Can a family's mannered traditions and cool emotions erase the horrors of war from a young couple's past?
Now back in print from New York Times bestselling author Philippa Gregory, Fallen Skies takes readers to post-World War I England in a suspenseful story about the marriage of a wealthy war hero and an aspiring singer he barely knows.
Lily Valance is determined to forget the horrors of the war by throwing herself into the decadent pleasures of the 1920s and pursuing her career as a music hall singer. When she meets Captain Stephen Winters, a decorated veteran, she's immediately drawn to his wealth and status. And Stephen, burdened by his guilt over surviving the Flanders battlefields where so many soldiers perished, sees the possibility of forgetting his anguish in Lily, but his family does not approve.
Lily marries Stephen, only to discover that his family's façade of respectability conceals a terrifying combination of repression, jealousy and violence. When Stephen's terrors merge dangerously close with reality, the truth of what took place in the mud and darkness brings him and all who love him to a terrible reckoning.
This reading group guide includes suggested questions that are intended to help your reading group find new and interesting angles and topics for your discussion. We hope that these ideas will enrich your conversation and increase your enjoyment of the book.
Questions for Discussion
1. Discuss the D. H. Lawrence quote from Lady Chatterley’s Lover that opens Fallen Skies. How does this epigraph relate to the novel’s title? How have the skies fallen for Stephen and Lily?
2. Stephen is first attracted to Lily because she reminds him of the time before the war. “She looks like there had never been a war” (page 4). He thinks she will help him forget the atrocities he witnessed and committed. Why do you think his marriage to Lily fails to clear his conscience and erase his nightmares? Were his expectations of her unrealistic?
3. “A solitary rebel, [Lily] pretended that the war, which overshadowed her childhood and drained it of joy, did not exist” (page 34). Do you think Lily’s efforts to ignore the war and its aftermath helped her to survive difficult times or failed to prepare her for reality?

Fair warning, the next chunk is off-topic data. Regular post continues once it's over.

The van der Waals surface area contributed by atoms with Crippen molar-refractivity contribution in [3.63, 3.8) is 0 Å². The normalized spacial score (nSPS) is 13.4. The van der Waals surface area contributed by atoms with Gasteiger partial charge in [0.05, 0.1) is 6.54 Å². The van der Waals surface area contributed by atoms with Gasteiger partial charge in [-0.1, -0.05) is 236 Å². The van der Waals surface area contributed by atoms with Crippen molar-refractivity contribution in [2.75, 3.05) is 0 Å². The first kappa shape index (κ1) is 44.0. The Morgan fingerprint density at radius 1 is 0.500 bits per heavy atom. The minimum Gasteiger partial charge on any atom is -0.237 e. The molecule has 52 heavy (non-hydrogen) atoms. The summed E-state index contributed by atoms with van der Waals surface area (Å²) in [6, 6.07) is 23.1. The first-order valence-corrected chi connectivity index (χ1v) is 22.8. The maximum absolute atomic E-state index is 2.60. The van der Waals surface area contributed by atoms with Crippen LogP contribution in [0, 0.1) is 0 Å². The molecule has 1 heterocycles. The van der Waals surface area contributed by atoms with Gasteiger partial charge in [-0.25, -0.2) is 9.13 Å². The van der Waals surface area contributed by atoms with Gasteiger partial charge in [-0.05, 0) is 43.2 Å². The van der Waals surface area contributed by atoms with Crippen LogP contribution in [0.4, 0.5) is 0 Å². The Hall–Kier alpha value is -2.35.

4. Coventry and Rory are literally silenced as a result of their wartime experiences. Discuss each man’s muteness and eventual recovery. What do you think helped each man to reclaim his ability to speak?
5. Does Stephen’s relationship with his brother, Christopher, seem to surpass sibling rivalry? How has Stephen let his envy become completely out of control? Do you think Muriel and Rory played any part in exacerbating the tension between their two sons?
6. Discuss the way marriage is portrayed in the novel. Was there evidence of any happy unions? What are your feelings about the divorce laws and the understanding regarding sexual relations between husband and wife? How do you think Lily’s story may have developed if the novel took place today?
7. Do you think Charlie’s decision to not marry Lily because of his injury (page 102) was a chivalrous one? Do you think they could have been happy together without lovemaking and children? What do you think Charlie could have done to redeem himself once Lily married Stephen?
8. Discuss Lily’s reaction to her mother’s death (page 125) and then, later, her reaction to her baby’s disappearance. Do you think she was hysterical? How do the two events act as bookends to her relationship with Stephen? How has she grown and matured in the interim?
9. Discuss the beliefs about sex among the upper class in the novel. Muriel claims that “A lady does not enjoy it. . . . Bad girls are the same as prostitutes” (page 153). Stephen is also pleased that Lily seems to dislike sex. How do these beliefs affect Lily and Stephen’s marriage? How does the power dynamic develop given this understanding?
10. Do you think that what Charlie and Lily shared could be considered an affair? In the absence of physical union, does a strong emotional connection still constitute infidelity? Where should the line be drawn?
11. “People live on islands . . . alienated from each other by a thousand rules of conduct” (page 450). How has a strict adherence to good manners affected some of the characters in the novel? When has unflinching conduct aided them? When has it hurt them? How did Lily learn to use it to her advantage?
12. Both Charlie and Stephen came out of the war forever altered. Whose ailment do you think was more unendurable? Are they comparable? Is either man capable of living a fulfilling life? Do you agree with John Pascoe that “perhaps it was easier for those . . . who had never come home” (page 417)?
13. World War I is sometimes idealized as a battle of suffering by the brightest and best in English society. Gregory’s account of the war is far darker and shows English soldiers as responsible for an atrocity.
14. What does the novel gain from this rejection of a romantic view of war? Do we as readers learn anything?
Philippa Gregory is the author of many New York Times bestselling novels, including The Other Boleyn Girl, and is a recognized authority on women’s history. Many of her works have been adapted for the screen including The Other Boleyn Girl. Her most recent novel, The Last Tudor, is now in production for a television series. She graduated from the University of Sussex and received a PhD from the University of Edinburgh, where she is a Regent. She holds honorary degrees from Teesside University and the University of Sussex. She is a fellow of the Universities of Sussex and Cardiff and was awarded the 2016 Harrogate Festival Award for Contribution to Historical Fiction. She is an honorary research fellow at Birkbeck, University of London. She founded Gardens for the Gambia, a charity to dig wells in poor rural schools in The Gambia, and has provided nearly 200 wells. She welcomes visitors to her website PhilippaGregory.com.